Environmental Racism Goes Far Beyond Flint
The city of Flint, Michigan received nationwide attention after poisoning its citizens with contaminated drinking water. The majority of the victims are poor, black Americans. It begets a question that we may never incontrovertibly be able to answer: would this have happened if the residents of Flint were white?
The tragedy in Flint can arguably be classified as environmental racism, which is defined as racial discrimination in environmental policymaking and the enforcement of regulations and laws, intentional or not. There have been numerous publicized cases of environmental racism in United States, and most are spurred on by a disregard for human dignity in pursuit of saving money. In the early 1990s, waste companies aggressively sought to purchase federal land on South Dakota Native American reservations because it wasn’t subject to strict environmental state regulations, and therefore cheaper for building landfills. Agricultural workers in the United States, the large majority of whom are Mexican, are routinely exposed to harmful pesticides used to maximize profits (shockingly, the average life span of a farm worker is just 49 years). In the case of Flint, emergency managers appointed by Michigan Governor Rick Snyder decided to switch the water supply from Detroit’s system to the Flint River in order to cut costs.
Environmental racism is evident on a global scale, as well. Large entities in the western world regularly damage natural environments in developing countries by extracting resources, establishing under-regulated manufacturing plants, or dumping waste. In the early 1990s, then Chief Economist of the World Bank Larry Summers remarked in a private internal memo that the Bank should “be encouraging MORE migration of the dirty industries to the LDCs [Less Developed Countries].” The statement was a shocking reflection of the indifference that many powerful leaders feel towards people distanced or different from them.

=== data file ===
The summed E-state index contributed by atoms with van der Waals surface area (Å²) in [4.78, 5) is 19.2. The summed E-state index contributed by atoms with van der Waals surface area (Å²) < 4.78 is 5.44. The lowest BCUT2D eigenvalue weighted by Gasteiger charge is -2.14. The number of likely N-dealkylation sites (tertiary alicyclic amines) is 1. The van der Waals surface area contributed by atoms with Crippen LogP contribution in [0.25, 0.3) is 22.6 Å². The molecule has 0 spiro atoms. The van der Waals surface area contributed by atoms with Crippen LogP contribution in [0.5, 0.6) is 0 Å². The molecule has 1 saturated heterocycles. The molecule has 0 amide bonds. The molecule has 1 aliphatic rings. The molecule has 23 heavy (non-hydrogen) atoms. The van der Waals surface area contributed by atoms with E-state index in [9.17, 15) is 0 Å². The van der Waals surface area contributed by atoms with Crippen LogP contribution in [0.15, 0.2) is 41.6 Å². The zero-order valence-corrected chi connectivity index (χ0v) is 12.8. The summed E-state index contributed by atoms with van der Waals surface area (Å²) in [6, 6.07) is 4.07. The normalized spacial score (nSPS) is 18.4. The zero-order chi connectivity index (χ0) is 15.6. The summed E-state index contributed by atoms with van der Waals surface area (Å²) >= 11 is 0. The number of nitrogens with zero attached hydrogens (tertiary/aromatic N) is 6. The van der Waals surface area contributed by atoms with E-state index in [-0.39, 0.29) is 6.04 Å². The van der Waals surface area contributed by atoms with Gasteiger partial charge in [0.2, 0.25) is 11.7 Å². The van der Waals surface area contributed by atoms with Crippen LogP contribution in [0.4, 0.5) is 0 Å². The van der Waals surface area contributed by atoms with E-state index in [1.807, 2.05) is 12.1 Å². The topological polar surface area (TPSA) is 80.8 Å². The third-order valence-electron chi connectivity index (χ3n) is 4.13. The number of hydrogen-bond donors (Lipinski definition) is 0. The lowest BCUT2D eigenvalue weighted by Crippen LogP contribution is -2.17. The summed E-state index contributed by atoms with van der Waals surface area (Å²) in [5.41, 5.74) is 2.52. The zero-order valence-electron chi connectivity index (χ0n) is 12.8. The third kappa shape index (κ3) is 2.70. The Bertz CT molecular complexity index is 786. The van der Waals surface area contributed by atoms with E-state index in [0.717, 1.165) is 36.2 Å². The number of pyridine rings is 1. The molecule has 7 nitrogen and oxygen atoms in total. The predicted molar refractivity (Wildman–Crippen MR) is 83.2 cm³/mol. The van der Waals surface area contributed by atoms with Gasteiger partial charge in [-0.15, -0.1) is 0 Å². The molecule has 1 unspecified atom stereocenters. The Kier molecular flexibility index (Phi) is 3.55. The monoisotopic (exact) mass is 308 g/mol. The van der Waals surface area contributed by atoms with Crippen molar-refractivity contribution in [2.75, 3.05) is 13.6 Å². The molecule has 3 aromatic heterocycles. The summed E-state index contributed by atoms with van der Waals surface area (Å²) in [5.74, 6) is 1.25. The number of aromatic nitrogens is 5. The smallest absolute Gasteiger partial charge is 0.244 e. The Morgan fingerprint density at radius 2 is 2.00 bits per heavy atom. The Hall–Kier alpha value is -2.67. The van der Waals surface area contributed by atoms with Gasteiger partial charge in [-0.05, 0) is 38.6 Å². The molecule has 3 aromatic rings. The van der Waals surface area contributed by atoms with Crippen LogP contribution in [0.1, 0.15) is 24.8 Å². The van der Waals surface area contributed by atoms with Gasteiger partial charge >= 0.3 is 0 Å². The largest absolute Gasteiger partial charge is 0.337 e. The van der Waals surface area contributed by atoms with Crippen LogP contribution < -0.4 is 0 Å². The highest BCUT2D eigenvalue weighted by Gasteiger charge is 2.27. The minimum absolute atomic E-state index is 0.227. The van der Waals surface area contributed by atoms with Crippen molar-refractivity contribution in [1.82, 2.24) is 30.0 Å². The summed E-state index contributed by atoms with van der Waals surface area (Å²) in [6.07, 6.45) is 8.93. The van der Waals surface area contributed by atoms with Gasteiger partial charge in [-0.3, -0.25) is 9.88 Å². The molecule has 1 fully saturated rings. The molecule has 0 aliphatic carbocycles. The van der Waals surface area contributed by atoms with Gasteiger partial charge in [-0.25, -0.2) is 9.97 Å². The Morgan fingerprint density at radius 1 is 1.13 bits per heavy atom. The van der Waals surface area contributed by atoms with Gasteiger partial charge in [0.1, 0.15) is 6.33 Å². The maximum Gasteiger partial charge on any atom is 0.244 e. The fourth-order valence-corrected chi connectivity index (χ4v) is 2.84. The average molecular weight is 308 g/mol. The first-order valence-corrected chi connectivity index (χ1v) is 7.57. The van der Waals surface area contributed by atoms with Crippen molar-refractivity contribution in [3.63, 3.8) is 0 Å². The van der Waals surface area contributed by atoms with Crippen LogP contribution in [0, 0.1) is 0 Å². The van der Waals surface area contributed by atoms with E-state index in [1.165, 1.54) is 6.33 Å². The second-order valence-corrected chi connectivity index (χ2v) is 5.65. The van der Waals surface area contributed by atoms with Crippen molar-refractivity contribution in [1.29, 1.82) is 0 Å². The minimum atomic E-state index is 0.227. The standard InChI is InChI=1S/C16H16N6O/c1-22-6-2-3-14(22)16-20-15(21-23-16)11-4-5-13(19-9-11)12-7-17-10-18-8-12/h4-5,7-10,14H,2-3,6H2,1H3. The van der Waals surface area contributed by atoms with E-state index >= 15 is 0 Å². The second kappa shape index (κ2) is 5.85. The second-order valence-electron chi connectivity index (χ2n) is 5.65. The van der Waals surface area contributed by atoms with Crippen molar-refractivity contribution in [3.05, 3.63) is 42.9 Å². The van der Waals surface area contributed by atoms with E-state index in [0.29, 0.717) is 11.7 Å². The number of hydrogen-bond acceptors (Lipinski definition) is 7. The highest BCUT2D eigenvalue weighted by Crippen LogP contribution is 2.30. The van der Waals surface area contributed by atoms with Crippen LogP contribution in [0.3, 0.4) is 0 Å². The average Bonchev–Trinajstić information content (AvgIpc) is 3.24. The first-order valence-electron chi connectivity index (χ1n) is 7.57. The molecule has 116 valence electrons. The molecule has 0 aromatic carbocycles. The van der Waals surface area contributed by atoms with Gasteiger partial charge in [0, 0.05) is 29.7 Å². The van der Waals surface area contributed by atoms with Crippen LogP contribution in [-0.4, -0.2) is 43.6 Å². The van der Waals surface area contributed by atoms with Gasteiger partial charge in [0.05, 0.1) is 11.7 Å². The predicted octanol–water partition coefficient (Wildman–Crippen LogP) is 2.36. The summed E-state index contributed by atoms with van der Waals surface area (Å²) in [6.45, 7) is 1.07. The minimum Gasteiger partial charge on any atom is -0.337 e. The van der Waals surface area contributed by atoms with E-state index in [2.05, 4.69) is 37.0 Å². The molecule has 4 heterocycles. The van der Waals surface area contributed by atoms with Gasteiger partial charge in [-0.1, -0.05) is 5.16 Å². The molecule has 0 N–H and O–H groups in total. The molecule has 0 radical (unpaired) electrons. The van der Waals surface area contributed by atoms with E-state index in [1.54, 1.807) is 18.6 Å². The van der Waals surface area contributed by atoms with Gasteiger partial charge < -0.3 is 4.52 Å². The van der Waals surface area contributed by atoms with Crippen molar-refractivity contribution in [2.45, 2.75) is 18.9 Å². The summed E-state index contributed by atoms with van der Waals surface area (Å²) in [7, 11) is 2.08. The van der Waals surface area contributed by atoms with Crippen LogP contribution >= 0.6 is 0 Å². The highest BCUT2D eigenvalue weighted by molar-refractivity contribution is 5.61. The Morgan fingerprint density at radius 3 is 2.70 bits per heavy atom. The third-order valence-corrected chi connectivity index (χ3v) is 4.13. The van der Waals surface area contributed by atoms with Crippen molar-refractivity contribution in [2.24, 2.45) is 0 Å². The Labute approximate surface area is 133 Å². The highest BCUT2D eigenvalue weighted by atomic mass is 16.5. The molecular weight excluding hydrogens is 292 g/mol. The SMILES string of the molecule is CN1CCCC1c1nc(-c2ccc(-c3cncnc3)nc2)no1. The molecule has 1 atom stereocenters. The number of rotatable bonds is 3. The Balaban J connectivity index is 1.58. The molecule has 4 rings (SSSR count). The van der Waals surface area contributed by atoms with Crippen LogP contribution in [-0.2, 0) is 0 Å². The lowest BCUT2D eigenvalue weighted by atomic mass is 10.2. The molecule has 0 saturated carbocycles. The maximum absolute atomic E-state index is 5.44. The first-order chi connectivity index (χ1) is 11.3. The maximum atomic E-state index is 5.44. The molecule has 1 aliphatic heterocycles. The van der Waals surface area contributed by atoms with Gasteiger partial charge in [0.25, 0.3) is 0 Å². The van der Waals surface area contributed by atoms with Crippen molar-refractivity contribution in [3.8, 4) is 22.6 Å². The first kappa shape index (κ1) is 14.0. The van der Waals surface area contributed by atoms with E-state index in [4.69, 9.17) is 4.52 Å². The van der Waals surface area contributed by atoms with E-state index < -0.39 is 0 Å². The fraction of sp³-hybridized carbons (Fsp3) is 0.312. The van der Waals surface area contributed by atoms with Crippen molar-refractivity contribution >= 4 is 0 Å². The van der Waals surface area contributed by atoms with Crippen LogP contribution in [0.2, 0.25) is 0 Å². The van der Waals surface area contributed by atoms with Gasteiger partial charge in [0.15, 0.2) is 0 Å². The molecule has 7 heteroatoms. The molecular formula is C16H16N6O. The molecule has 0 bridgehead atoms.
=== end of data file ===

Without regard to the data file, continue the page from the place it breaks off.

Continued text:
While the average citizen is not directly responsible for these harmful environmental policies, consumer purchasing power does hold a lot of influence in this realm. Through spending habits, you may be unknowingly perpetuating practices that amount to environmental racism. The textile industry, for example, is notorious for polluting areas around manufacturing hot spots, particularly in developing places like India, Bangladesh, and China. These countries’ lax regulations make it easier for fashion companies to produce clothes at remarkably low prices.
The tradeoff? The health of both the environment and the people in these communities suffers dramatically. Unfortunately, the lure of profits outweighs the consciences of giant corporations. When we purchase cheap clothing to satiate our appetite for “fast fashion,” we are telling retailers that we value the luxury of cheap clothing over the wellbeing of faraway communities, too.
Taking a stand against environmental racism means denouncing risky ecological practices that may save a few bucks in the short term. No amount of money is worth hurting the health and safety of vulnerable people in America or abroad.See All Blog Posts